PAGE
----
document.writeln("<h2>libitem.writeInfo():</h2>");
     libitem.writeInfo();

     document.writeln("<h2>item.writeInfo():</h2>");
     item.writeInfo();
     

     </script>

     </body>
     </html>





0
 

Author Comment

by:nmoldav
ID: 1274046
I've reread your comment and the document on Object Hierarchy
and Inheritance in JavaScript and it seems I was taking a
different approach.  I understand now why you can't override
methods without loosing the original ones.  However, the way
I was creating the objects it is possible to do so.  Please
take a look at the following code.  Perhaps you might argue
it's not real inheritance.  

<html>
<script Language="JavaScript1.2">
function Item(price) {
        this.price = price || 0;
        this.writeInfo = Item_writeInfo;
}
function Item_writeInfo() {
        alert("My price is " + this.price);
}

function LibraryItem(price, location) {
        this.__proto__.price = price;
        this.location = location;
        this.writeInfo = LibraryItem_writeInfo;
}
LibraryItem.prototype = new Item;
function LibraryItem_writeInfo() {
      // Call the 'superclass' overrided method
        this.__proto__.writeInfo();
        alert("My location is " + this.location);
}
</script>
<body>
<form>
Price: <input type=text name=price><br>
Location: <input type=text name=location><br>
<input type=button value="run" onClick="JavaScript: var a = new LibraryItem(this.form.price.value, this.form.location.value); a.writeInfo();">
</form>
</body>
</html>

0
 
LVL 10

Expert Comment

by:kollegov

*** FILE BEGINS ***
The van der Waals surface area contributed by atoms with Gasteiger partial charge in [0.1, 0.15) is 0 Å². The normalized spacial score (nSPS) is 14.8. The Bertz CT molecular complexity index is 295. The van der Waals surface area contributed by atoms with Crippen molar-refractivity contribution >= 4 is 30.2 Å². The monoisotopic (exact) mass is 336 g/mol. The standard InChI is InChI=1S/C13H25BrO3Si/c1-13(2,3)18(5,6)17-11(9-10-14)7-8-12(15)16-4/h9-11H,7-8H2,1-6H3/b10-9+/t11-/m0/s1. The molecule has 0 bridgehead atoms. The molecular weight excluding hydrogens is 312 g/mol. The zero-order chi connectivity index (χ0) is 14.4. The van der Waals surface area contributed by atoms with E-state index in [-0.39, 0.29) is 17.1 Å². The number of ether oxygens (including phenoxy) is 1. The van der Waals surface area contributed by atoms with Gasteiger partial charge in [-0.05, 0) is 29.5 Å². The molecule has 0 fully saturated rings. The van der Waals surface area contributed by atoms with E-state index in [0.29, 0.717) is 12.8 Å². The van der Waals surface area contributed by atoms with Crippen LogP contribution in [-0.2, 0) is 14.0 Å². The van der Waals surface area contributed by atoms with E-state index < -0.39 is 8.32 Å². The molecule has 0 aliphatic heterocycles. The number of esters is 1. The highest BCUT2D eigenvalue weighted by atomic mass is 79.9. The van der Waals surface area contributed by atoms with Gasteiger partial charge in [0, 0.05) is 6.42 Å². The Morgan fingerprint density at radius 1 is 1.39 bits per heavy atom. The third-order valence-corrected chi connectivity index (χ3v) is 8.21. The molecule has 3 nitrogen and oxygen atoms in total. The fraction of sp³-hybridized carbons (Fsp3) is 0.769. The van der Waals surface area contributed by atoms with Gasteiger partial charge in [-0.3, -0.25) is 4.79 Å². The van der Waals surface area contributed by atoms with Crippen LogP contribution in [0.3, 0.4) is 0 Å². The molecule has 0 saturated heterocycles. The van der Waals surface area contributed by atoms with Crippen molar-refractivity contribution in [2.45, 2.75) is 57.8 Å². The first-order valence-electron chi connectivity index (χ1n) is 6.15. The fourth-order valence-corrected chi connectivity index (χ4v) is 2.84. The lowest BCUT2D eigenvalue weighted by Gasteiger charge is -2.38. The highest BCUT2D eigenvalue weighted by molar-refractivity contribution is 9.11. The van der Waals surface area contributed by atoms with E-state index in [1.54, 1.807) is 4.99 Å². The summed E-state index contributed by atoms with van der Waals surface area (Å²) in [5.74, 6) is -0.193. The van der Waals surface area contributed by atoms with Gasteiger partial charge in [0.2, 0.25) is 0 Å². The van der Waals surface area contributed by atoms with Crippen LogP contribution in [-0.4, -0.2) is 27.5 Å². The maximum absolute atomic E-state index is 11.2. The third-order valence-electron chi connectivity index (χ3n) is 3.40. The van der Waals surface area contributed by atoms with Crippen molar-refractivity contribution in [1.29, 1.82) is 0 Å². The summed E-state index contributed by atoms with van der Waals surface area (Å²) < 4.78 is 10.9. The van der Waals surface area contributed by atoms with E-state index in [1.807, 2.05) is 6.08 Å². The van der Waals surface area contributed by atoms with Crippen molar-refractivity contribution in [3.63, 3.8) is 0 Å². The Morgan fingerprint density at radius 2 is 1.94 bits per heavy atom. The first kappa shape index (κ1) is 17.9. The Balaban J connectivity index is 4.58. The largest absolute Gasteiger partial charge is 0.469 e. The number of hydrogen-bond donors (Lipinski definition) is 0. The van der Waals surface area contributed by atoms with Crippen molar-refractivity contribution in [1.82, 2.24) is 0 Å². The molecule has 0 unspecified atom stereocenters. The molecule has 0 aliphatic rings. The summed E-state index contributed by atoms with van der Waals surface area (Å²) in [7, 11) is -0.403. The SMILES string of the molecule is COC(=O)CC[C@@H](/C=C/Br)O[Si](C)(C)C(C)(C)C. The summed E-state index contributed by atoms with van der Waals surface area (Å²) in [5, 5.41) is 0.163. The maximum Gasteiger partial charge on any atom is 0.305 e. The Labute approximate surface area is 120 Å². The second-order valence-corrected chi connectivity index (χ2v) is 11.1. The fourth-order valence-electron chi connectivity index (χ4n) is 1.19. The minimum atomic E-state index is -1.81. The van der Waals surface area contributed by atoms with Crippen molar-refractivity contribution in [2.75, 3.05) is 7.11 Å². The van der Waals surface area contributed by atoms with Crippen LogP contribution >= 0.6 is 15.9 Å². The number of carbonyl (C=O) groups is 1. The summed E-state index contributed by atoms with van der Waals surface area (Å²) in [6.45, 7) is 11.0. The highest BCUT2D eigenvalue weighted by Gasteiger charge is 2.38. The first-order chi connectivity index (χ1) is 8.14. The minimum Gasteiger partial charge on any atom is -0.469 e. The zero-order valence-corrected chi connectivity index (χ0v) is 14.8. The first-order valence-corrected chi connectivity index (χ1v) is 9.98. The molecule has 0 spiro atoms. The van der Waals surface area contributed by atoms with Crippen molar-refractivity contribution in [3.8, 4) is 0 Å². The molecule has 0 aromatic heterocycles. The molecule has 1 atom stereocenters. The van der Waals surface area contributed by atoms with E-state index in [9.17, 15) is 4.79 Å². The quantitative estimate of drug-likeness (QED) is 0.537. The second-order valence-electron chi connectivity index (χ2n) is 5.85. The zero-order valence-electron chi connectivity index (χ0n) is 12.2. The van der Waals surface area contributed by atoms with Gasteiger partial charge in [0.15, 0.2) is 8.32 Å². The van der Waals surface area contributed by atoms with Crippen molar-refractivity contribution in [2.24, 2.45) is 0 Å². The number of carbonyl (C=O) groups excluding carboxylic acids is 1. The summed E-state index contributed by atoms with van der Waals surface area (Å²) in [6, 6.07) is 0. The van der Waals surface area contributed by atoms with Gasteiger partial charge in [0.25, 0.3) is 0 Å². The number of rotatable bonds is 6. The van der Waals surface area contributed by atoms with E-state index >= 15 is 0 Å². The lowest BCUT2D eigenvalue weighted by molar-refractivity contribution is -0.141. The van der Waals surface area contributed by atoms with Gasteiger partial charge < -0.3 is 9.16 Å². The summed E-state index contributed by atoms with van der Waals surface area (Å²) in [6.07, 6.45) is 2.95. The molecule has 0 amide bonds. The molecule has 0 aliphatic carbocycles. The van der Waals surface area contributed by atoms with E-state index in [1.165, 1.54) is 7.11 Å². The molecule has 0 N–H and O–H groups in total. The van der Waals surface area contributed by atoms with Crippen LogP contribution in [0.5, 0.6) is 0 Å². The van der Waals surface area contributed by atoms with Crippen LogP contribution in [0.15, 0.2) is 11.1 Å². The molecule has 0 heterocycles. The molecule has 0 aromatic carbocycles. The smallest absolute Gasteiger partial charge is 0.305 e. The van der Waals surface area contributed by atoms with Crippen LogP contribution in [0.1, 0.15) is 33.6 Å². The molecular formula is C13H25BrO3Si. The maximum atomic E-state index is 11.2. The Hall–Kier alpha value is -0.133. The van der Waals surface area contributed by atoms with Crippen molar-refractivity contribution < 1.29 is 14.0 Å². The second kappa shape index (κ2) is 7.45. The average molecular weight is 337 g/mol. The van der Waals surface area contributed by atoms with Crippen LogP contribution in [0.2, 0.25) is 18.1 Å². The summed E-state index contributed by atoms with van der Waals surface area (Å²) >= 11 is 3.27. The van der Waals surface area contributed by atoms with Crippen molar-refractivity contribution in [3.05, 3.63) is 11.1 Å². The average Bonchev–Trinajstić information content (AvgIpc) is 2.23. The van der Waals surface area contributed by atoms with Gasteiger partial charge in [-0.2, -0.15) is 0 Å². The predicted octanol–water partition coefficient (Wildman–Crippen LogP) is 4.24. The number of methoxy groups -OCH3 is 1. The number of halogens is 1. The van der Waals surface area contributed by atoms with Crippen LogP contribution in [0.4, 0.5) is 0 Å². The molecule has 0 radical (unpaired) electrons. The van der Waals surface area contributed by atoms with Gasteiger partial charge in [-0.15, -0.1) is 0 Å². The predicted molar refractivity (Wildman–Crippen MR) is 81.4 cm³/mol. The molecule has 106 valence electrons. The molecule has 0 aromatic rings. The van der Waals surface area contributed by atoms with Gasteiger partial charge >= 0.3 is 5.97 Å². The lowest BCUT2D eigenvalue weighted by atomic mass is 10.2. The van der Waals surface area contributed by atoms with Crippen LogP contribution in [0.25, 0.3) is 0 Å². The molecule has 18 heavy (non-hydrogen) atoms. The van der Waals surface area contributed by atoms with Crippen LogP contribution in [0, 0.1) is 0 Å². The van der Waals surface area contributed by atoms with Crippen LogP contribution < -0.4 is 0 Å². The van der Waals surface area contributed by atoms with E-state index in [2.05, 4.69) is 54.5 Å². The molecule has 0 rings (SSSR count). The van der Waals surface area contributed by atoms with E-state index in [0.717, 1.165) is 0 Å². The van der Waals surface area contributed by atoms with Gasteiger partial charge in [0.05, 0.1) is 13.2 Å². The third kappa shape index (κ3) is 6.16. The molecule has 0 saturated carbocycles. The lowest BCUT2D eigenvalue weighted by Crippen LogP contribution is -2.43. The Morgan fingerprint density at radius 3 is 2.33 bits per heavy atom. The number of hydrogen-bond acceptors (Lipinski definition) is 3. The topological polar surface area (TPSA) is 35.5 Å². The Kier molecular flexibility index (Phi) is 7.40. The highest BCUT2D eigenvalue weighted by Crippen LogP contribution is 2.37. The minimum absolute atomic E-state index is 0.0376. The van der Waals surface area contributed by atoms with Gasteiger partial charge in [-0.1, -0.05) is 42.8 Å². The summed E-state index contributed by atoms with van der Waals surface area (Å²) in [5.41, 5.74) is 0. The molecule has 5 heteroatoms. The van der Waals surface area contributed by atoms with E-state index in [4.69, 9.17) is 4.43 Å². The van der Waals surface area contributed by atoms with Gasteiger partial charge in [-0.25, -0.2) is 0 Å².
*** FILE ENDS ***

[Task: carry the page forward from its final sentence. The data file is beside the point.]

ID: 1274047
Actually what do this line :?)
LibraryItem.prototype = new Item;

If you read definitions of prototype property and think about it
you will find that it's equivalent to:

function LibraryItem(price, location)
{  //inherit manually what you need to inherit
   this.mysuper = new Item(price)
   //... so on...
}

The difference is that in my case I create 'mysuper' property.
and in first way this property is predefined '__proto__'
Hmmmm....

BTW I was very surprized, the "Object Hierarchy and Inheritance in JavaScript" document is only place where __proto__ mentioned.
When I greped through the JavaScript references I didn't find it
documented :)  Should be I guess :)

As I never read this article before I just invented equivalent
for this undocumented (in references) property.
(Just curious how many times I invented bycicles in my life,
 Each day here, learn something new :)

Thanks, your question was very interesting ...

As for your actual code problems, I think the problem
is in some other minor bug.

0
 

Author Comment

by:nmoldav
ID: 1274048
It's funny.  I had read the Object Hierarchy article
before starting this project but I did not notice that
you were supossed to call the 'superclass constructor'
inside the subclass constructor.  I.e:

function LibraryItem(price, location)
      {  //inherit manually what you need to inherit
         this.mysuper = new Item(price)
         //... so on...
      }

I created several objects without ever calling
this.mysuper = new Item(price), but just using

LibraryItem.prototype = new Item;

There's a difference in these two methods.  The way